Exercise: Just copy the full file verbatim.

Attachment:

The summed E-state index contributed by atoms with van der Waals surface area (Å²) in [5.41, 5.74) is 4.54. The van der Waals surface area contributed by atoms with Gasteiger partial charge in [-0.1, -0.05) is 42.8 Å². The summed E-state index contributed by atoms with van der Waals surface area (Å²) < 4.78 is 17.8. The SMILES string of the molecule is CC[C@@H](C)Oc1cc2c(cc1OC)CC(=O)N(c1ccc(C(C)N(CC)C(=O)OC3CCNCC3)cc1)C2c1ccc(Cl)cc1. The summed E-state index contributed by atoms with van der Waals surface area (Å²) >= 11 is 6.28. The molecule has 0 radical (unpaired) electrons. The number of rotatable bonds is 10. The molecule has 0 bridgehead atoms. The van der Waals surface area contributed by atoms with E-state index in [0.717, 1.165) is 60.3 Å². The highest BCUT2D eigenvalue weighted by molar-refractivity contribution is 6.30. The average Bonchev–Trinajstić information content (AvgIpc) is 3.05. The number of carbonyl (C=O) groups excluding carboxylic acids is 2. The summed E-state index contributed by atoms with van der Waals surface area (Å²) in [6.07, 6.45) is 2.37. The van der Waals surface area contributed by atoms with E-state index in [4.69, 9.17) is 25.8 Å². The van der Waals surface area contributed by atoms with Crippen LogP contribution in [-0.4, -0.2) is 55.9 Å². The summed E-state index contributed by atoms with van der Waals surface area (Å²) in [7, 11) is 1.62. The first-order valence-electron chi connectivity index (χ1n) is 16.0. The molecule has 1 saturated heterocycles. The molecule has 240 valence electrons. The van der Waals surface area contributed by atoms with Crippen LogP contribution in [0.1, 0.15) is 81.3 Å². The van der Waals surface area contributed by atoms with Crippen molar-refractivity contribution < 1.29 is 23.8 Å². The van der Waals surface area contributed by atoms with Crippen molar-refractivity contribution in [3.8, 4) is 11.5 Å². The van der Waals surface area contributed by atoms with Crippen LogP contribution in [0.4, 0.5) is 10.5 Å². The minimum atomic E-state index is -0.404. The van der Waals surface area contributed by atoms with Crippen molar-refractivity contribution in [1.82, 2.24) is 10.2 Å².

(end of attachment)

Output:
The summed E-state index contributed by atoms with van der Waals surface area (Å²) in [5.41, 5.74) is 4.54. The van der Waals surface area contributed by atoms with Gasteiger partial charge in [-0.1, -0.05) is 42.8 Å². The summed E-state index contributed by atoms with van der Waals surface area (Å²) < 4.78 is 17.8. The SMILES string of the molecule is CC[C@@H](C)Oc1cc2c(cc1OC)CC(=O)N(c1ccc(C(C)N(CC)C(=O)OC3CCNCC3)cc1)C2c1ccc(Cl)cc1. The summed E-state index contributed by atoms with van der Waals surface area (Å²) >= 11 is 6.28. The molecule has 0 radical (unpaired) electrons. The number of rotatable bonds is 10. The molecule has 0 bridgehead atoms. The van der Waals surface area contributed by atoms with E-state index in [0.717, 1.165) is 60.3 Å². The highest BCUT2D eigenvalue weighted by molar-refractivity contribution is 6.30. The average Bonchev–Trinajstić information content (AvgIpc) is 3.05. The number of carbonyl (C=O) groups excluding carboxylic acids is 2. The summed E-state index contributed by atoms with van der Waals surface area (Å²) in [6.07, 6.45) is 2.37. The van der Waals surface area contributed by atoms with E-state index in [4.69, 9.17) is 25.8 Å². The van der Waals surface area contributed by atoms with Crippen LogP contribution in [-0.4, -0.2) is 55.9 Å². The summed E-state index contributed by atoms with van der Waals surface area (Å²) in [7, 11) is 1.62. The first-order valence-electron chi connectivity index (χ1n) is 16.0. The molecule has 1 saturated heterocycles. The molecule has 240 valence electrons. The van der Waals surface area contributed by atoms with Crippen LogP contribution in [0.1, 0.15) is 81.3 Å². The van der Waals surface area contributed by atoms with Crippen molar-refractivity contribution < 1.29 is 23.8 Å². The van der Waals surface area contributed by atoms with Crippen molar-refractivity contribution in [3.8, 4) is 11.5 Å². The van der Waals surface area contributed by atoms with Crippen LogP contribution in [0.4, 0.5) is 10.5 Å². The minimum atomic E-state index is -0.404. The van der Waals surface area contributed by atoms with Crippen molar-refractivity contribution in [1.82, 2.24) is 10.2 Å².